Mr. Travilla put a beautiful little pearl ring on Elsie's finger, which she gracefully thanked him for, and then showing it to her father, "See, papa," she said, "how nicely it matches the bracelets."
"Yes, daughter, it is very pretty," he replied, "and one of these days, when you are old enough to wear it, you shall have a pin to match."
Mrs. Travilla and Adelaide each gave her a handsome book--Adelaide's was a beautifully bound Bible--and Elsie was delighted with all her presents, and thought no little girl could be richer in Christmas gifts than herself.
The day passed very pleasantly, for they were quite like a family party, every one seeming to feel perfectly at home and at ease.
The negroes were to have a grand dinner at the quarter, and Elsie, who had been deeply interested in the preparations--cake-baking, etc.--was now very anxious to see them enjoying their feast; so about one o'clock she and her father invited their guests to walk down there with them to enjoy the sight.
"I, for one, would like nothing better," said Mr. Travilla, offering his arm to Adelaide, while Mr. Dinsmore took Mrs. Travilla, Elsie walking on the other side and keeping fast hold of his hand.
They found it a very merry scene; and the actors in it scarcely enjoyed it more than the spectators.
Their own dinner was served up somewhat later in the day, and with appetites rendered keen by their walk in the bracing air, they were ready to do it full justice.
Adelaide, at her brother's request, took the head of the table, and played the part of hostess very gracefully.
"Ah, Dinsmore," remarked Travilla, a little mischievously, glancing from one to the other, "you have a grand establishment here, but it still lacks its chief ornament. Miss Adelaide fills the place to-day, most gracefully, it is true; but then we all know she is only borrowed for the occasion."
Mr. Dinsmore colored a little and looked slightly annoyed.
"Elsie will supply that deficiency in a few years," he said, "and until then, I think I can depend upon the kindness of my sisters. Besides, Travilla," he added laughingly, "you must not forget the old proverb about people who live in glass houses."
"Ah," replied Travilla, looking affectionately at his mother, "I have a mistress for my establishment, and so can afford to wait for Elsie."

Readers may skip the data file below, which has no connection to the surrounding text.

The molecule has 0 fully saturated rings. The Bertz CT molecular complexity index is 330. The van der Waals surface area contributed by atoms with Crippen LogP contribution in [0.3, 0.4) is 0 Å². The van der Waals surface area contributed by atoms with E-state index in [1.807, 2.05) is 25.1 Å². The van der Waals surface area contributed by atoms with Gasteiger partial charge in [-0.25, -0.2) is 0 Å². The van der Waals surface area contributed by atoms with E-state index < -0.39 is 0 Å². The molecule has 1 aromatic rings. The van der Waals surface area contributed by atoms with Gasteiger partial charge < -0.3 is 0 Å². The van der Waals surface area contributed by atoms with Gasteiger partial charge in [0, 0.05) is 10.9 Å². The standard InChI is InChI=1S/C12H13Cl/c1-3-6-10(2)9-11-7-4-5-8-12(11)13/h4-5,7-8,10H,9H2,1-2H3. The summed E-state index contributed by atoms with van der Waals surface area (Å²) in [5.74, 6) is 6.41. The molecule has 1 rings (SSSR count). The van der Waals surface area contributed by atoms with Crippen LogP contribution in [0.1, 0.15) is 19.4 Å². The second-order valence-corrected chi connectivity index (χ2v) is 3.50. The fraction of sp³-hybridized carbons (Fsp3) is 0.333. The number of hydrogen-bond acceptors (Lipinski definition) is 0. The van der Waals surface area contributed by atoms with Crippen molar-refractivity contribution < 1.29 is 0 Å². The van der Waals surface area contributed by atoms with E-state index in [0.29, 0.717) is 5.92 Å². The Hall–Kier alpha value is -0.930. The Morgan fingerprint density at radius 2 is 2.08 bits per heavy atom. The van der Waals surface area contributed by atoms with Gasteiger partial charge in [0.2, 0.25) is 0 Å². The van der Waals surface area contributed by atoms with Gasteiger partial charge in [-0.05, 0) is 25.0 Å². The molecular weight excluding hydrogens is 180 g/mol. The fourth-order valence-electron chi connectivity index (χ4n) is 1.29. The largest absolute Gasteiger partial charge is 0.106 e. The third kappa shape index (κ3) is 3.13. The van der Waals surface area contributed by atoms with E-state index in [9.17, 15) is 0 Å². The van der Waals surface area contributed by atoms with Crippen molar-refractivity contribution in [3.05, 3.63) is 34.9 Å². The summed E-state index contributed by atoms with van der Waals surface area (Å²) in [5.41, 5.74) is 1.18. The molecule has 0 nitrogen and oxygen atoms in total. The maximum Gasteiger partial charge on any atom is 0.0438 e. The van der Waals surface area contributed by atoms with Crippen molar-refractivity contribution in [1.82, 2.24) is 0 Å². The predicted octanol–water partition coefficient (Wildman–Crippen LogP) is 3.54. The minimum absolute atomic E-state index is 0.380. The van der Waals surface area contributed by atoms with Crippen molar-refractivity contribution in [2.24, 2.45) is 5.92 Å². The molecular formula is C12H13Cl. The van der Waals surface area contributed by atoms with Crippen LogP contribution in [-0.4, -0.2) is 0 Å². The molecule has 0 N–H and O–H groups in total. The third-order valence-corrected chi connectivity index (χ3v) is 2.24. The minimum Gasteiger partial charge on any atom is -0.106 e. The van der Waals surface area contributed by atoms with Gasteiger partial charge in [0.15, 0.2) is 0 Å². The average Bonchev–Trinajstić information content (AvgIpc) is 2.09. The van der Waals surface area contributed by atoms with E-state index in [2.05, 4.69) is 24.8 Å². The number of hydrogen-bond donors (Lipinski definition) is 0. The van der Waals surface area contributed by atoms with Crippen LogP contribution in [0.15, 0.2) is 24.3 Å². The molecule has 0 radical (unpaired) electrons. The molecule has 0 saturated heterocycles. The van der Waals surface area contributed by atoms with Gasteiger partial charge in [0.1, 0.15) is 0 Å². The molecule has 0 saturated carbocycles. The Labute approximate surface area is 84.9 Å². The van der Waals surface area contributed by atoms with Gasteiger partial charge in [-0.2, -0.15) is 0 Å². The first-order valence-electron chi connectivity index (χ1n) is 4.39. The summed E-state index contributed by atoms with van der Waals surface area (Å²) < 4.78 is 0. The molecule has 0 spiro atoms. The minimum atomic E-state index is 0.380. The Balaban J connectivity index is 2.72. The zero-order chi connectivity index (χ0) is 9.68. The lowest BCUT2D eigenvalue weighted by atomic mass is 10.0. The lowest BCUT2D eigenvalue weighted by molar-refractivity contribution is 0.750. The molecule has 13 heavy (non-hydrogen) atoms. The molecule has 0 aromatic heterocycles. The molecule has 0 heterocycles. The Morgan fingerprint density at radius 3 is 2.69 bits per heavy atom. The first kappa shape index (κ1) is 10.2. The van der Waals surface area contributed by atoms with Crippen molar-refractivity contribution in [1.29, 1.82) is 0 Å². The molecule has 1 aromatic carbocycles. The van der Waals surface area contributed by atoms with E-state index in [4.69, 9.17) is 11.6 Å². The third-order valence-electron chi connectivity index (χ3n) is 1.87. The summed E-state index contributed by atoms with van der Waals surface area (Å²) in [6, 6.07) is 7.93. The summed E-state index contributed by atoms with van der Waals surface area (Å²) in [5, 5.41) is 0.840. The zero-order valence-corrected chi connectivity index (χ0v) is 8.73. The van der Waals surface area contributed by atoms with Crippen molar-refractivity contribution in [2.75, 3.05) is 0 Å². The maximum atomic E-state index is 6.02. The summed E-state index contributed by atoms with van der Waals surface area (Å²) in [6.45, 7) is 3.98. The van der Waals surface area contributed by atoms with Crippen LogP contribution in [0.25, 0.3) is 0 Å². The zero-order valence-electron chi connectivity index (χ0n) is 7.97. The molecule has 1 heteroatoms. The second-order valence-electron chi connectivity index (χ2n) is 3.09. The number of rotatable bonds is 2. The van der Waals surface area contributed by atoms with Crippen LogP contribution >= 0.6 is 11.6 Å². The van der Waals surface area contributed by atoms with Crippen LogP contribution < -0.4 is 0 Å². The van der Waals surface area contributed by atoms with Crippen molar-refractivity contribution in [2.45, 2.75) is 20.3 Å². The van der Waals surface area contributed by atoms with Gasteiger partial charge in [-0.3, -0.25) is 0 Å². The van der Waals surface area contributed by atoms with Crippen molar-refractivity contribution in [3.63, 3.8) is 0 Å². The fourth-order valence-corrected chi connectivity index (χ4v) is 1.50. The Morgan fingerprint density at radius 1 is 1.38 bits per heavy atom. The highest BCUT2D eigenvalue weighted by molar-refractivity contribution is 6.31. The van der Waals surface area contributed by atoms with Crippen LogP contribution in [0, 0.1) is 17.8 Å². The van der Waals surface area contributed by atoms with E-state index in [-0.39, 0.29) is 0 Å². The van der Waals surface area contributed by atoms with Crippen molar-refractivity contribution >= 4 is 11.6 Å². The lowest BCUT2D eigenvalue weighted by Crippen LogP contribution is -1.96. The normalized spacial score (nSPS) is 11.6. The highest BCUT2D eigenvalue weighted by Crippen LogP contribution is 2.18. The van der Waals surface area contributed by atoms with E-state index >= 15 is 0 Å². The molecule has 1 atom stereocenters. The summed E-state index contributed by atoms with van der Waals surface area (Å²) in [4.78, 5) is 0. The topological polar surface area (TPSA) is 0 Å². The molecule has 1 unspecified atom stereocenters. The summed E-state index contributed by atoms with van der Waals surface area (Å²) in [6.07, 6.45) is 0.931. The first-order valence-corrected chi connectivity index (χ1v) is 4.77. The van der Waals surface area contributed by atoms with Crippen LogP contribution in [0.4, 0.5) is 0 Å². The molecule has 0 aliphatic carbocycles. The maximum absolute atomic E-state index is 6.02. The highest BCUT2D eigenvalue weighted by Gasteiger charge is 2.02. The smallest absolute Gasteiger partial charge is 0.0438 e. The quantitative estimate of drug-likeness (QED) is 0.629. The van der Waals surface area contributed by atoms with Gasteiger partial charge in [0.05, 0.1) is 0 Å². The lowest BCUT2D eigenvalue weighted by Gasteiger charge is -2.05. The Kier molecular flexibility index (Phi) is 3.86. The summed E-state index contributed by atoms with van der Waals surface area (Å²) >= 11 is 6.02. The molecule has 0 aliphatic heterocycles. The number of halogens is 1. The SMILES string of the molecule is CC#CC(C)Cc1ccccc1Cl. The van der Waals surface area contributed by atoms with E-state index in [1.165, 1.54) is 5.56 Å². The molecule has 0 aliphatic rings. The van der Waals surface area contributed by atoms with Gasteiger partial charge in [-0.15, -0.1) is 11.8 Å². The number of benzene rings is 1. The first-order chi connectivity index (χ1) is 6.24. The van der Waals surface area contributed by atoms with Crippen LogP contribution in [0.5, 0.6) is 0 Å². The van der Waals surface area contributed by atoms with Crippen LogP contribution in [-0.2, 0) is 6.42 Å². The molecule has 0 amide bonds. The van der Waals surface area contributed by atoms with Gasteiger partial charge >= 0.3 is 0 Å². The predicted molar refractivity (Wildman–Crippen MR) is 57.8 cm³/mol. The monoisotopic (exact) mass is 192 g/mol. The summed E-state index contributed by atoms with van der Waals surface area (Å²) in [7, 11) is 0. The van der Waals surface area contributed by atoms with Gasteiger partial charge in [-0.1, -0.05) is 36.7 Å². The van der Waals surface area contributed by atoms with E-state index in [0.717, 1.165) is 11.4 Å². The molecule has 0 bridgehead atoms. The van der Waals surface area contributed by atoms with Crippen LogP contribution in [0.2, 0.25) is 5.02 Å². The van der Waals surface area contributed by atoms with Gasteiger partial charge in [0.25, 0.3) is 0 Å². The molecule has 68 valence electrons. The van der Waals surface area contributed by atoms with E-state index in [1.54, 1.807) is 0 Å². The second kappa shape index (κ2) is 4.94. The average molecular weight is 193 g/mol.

The child looked up quickly, with a slight flush on her face.
"You needn't, Mr. Travilla!" she said, "for I am never going to leave my father; and you know he promised not to give me away, so if you want a little girl you will have to look somewhere else."
"Ah! well, I will not despair yet," he replied laughingly, "for I have learned that ladies, both little and large, very often change their minds, and so I shall still live in hopes."
"You know I like you very much indeed, Mr. Travilla--next best to papa--but then I couldn't leave him for anybody, you see," Elsie said in a deprecating tone, and looking affectionately up into his face.
"No, my dear, that is quite right, and I don't feel at all hurt," he answered with a good-natured smile, which seemed to relieve her very much.
Tea was over, the guests had returned to their homes, and Mr. Dinsmore sat by the fire, as usual, with his little girl upon his knee.
"We have had a very pleasant day, papa, haven't we?" she remarked.
"Yes, darling, I have enjoyed it, and I hope you have, too."
"Very much indeed, papa; and I do like all my presents so much."
"If I should ask you to give me something of yours, would you be willing to do it?" he inquired in a grave tone.
"Why, papa!" she said, looking up quickly into his face, "doesn't everything I have belong to you?"
"In some sense it does, certainly," he replied, "and yet I like you to feel that you have some rights of property. But you did not answer my question."
"I can't think what it can be, papa; but I am sure there is nothing of mine that I wouldn't be very glad to give you, if you wanted it," she said earnestly.
"Well, then," said he, "your aunt gave you a new Bible to-day, and as you don't need two, will you give the old one to me?"
A slight shade had come over the little girl's face, and she sat for a moment apparently in deep thought; then, looking up lovingly into his face, she replied, "I love it very much, papa, and I don't know whether any other Bible could ever seem quite the same to me--it was mamma's, you know--and it has been with me in all my troubles, and I don't think I could be quite willing to give it to anybody else; but I am very glad to give it to you, my own dear, dear papa!" and she threw her arms around his neck.
"Thank you very much, my darling. I know it is a very strong proof of your affection, and I shall value it more than its weight in gold," he said, pressing her to his heart, and kissing her tenderly.